The reality is that our lives are a reflection of the expression of our values. Whatever you do is what you value most in this moment. If you are busy doing things for other people and not asking yourself the hard questions about what you want and learning to turn down requests that are incongruent with your values, then you are not living true to yourself and you are hurting—even if you don’t know it!

 

So how do you recover from being “nice?” Here are three steps to doing the right thing?

 

  1. Stop to consider what you gain by being “nice.” What is your motive for saying “yes” to this request? How will it serve you? Is there fear here? What are you afraid of? Is your fear taking away your power to choose? So what if the person doesn’t like you? It’s more important for you to like you. You are the most important person in your life because at the end of the day you have no one else to answer to but you. You are responsible for the quality of your life.
  2. Define “nice” for yourself in other terms. Come up with meaningful words that better express how you want people to feel about you. “Nice" is not a power word. Compassionate, thoughtful, genuine—these are more powerful and appropriate words to describe how you want to be experienced by others.
  3. Learn to say “no” to things that are not in your best interest. This can be very challenging for people; however, in order for you to bring more happiness and joy into your life, you must become willing to turn down those things that are not of value to you and that are not the best use of your time.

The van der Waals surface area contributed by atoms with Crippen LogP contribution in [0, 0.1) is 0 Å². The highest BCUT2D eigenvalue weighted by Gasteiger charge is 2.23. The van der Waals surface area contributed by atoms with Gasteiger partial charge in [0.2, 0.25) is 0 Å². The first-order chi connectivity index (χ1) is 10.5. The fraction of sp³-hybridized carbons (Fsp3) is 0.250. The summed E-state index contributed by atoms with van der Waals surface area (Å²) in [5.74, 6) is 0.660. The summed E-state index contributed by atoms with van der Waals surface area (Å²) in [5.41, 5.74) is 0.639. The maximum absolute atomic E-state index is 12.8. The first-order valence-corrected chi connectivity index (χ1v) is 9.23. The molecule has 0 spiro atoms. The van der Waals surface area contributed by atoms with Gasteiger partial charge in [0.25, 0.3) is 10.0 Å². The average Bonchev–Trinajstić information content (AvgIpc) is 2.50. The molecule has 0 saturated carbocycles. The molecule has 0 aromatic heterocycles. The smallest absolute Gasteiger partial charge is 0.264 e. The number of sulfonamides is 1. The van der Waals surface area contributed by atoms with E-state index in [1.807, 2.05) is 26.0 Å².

It can be challenging to shift your focus away from being “nice.” Focus on simply doing what is right. Is it the right thing to do right now? Is it the best use of your time? Are you the best person for this job or task? What do you want to do?

 

This comes up in your home life as well as your work life. Sometimes it can be difficult to say “no” to family or friends when they ask for your company or your assistance. When you learn to put yourself first and check in with your Inner Self to see what you want, then you can respond with what works best for you and do so in a way that is respectful and considerate. If you want to go to the party and cook all of the hors d’oeuvres, that’s fine. But if you already have commitments and you don’t want to get up at four in the morning to cook, then you need to say “no” without guilt, without feeling bad. It is the right thing to do—for you. You cannot be everything to everybody. Focus on being your best and on making yourself happy. When you honor yourself, you find that others learn to respect you and honor you. And when you assert yourself appropriately, you will be respectful of others.

 

As the CEO of “Nurturing Your Success” and a Professional Coach, Julie has helped hundreds of people develop their personal power so they feel confident in their communications: managing emotional reactions, transcending conflicts and speaking up for themselves. Julie is dedicated to helping people get out of their own way and achieve a new level of success in life and career.